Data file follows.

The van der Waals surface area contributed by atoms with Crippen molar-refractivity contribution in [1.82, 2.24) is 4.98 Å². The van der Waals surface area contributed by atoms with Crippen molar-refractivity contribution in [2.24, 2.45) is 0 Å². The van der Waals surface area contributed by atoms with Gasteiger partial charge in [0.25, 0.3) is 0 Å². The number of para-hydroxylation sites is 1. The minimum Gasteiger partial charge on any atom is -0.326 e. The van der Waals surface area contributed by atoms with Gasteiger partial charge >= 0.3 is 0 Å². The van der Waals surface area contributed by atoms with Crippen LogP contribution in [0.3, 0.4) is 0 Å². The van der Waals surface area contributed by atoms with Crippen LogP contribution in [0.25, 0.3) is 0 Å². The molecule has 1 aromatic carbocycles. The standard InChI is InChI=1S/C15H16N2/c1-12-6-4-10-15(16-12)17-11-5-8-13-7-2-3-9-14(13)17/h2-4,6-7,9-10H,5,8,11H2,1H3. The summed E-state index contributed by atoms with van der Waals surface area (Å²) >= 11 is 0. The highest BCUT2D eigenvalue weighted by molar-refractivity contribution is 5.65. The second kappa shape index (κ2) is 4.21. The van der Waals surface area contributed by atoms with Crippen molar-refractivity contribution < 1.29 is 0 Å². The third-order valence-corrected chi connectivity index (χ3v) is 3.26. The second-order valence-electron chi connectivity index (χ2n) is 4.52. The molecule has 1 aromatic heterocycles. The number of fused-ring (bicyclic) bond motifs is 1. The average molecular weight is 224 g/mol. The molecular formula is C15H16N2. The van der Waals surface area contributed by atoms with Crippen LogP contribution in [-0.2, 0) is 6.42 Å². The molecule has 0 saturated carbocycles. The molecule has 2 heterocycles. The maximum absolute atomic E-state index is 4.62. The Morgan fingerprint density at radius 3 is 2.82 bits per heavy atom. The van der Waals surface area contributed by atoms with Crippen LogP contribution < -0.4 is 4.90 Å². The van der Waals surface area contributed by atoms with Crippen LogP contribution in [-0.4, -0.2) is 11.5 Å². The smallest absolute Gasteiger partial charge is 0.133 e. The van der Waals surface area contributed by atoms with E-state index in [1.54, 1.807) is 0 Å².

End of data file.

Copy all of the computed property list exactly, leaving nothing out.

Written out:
The van der Waals surface area contributed by atoms with Crippen molar-refractivity contribution in [1.82, 2.24) is 4.98 Å². The van der Waals surface area contributed by atoms with Crippen molar-refractivity contribution in [2.24, 2.45) is 0 Å². The van der Waals surface area contributed by atoms with Gasteiger partial charge in [0.25, 0.3) is 0 Å². The number of para-hydroxylation sites is 1. The minimum Gasteiger partial charge on any atom is -0.326 e. The van der Waals surface area contributed by atoms with Gasteiger partial charge >= 0.3 is 0 Å². The van der Waals surface area contributed by atoms with Crippen LogP contribution in [0.3, 0.4) is 0 Å². The van der Waals surface area contributed by atoms with Crippen LogP contribution in [0.25, 0.3) is 0 Å². The molecule has 1 aromatic carbocycles. The standard InChI is InChI=1S/C15H16N2/c1-12-6-4-10-15(16-12)17-11-5-8-13-7-2-3-9-14(13)17/h2-4,6-7,9-10H,5,8,11H2,1H3. The summed E-state index contributed by atoms with van der Waals surface area (Å²) >= 11 is 0. The highest BCUT2D eigenvalue weighted by molar-refractivity contribution is 5.65. The second kappa shape index (κ2) is 4.21. The van der Waals surface area contributed by atoms with Crippen molar-refractivity contribution < 1.29 is 0 Å². The third-order valence-corrected chi connectivity index (χ3v) is 3.26. The second-order valence-electron chi connectivity index (χ2n) is 4.52. The molecule has 1 aromatic heterocycles. The number of fused-ring (bicyclic) bond motifs is 1. The average molecular weight is 224 g/mol. The molecular formula is C15H16N2. The van der Waals surface area contributed by atoms with Crippen LogP contribution in [-0.2, 0) is 6.42 Å². The molecule has 0 saturated carbocycles. The molecule has 2 heterocycles. The maximum absolute atomic E-state index is 4.62. The Morgan fingerprint density at radius 3 is 2.82 bits per heavy atom. The van der Waals surface area contributed by atoms with Crippen LogP contribution < -0.4 is 4.90 Å². The van der Waals surface area contributed by atoms with Crippen LogP contribution in [-0.4, -0.2) is 11.5 Å². The smallest absolute Gasteiger partial charge is 0.133 e. The van der Waals surface area contributed by atoms with E-state index in [1.54, 1.807) is 0 Å².